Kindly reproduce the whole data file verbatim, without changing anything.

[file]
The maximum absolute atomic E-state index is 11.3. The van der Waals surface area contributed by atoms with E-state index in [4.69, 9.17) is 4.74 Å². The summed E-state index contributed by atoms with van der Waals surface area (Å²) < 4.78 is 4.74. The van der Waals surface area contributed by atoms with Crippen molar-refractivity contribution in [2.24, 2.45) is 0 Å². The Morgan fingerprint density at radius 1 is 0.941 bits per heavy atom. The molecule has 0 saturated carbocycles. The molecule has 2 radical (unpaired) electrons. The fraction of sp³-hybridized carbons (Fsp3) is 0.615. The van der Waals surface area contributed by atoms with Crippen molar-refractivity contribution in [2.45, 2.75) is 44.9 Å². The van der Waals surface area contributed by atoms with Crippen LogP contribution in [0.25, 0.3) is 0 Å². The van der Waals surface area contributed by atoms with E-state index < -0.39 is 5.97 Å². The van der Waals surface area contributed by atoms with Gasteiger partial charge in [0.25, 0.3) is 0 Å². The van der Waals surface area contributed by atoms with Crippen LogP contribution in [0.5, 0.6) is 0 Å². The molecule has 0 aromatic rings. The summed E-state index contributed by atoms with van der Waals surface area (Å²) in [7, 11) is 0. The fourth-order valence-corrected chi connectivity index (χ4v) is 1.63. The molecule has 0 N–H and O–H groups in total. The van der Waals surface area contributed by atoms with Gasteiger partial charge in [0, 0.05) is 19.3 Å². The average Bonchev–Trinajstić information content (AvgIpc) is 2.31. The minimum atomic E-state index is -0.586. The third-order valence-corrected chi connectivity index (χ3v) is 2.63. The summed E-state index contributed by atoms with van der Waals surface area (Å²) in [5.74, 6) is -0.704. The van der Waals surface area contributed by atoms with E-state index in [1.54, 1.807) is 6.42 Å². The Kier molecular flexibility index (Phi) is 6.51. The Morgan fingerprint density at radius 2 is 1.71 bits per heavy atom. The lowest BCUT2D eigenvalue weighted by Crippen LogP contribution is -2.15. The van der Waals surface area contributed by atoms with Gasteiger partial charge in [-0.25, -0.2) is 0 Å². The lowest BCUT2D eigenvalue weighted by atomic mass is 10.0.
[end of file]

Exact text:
The maximum absolute atomic E-state index is 11.3. The van der Waals surface area contributed by atoms with E-state index in [4.69, 9.17) is 4.74 Å². The summed E-state index contributed by atoms with van der Waals surface area (Å²) < 4.78 is 4.74. The van der Waals surface area contributed by atoms with Crippen molar-refractivity contribution in [2.24, 2.45) is 0 Å². The Morgan fingerprint density at radius 1 is 0.941 bits per heavy atom. The molecule has 0 saturated carbocycles. The molecule has 2 radical (unpaired) electrons. The fraction of sp³-hybridized carbons (Fsp3) is 0.615. The van der Waals surface area contributed by atoms with Crippen molar-refractivity contribution in [2.45, 2.75) is 44.9 Å². The van der Waals surface area contributed by atoms with Crippen LogP contribution in [0.25, 0.3) is 0 Å². The van der Waals surface area contributed by atoms with E-state index < -0.39 is 5.97 Å². The van der Waals surface area contributed by atoms with Gasteiger partial charge in [0.25, 0.3) is 0 Å². The van der Waals surface area contributed by atoms with Crippen LogP contribution in [0.5, 0.6) is 0 Å². The molecule has 0 aromatic rings. The summed E-state index contributed by atoms with van der Waals surface area (Å²) in [7, 11) is 0. The fourth-order valence-corrected chi connectivity index (χ4v) is 1.63. The molecule has 0 N–H and O–H groups in total. The van der Waals surface area contributed by atoms with Gasteiger partial charge in [0, 0.05) is 19.3 Å². The average Bonchev–Trinajstić information content (AvgIpc) is 2.31. The minimum atomic E-state index is -0.586. The third-order valence-corrected chi connectivity index (χ3v) is 2.63. The summed E-state index contributed by atoms with van der Waals surface area (Å²) in [5.74, 6) is -0.704. The van der Waals surface area contributed by atoms with E-state index in [1.54, 1.807) is 6.42 Å². The Kier molecular flexibility index (Phi) is 6.51. The Morgan fingerprint density at radius 2 is 1.71 bits per heavy atom. The lowest BCUT2D eigenvalue weighted by Crippen LogP contribution is -2.15. The van der Waals surface area contributed by atoms with Gasteiger partial charge in [-0.25, -0.2) is 0 Å². The lowest BCUT2D eigenvalue weighted by atomic mass is 10.0.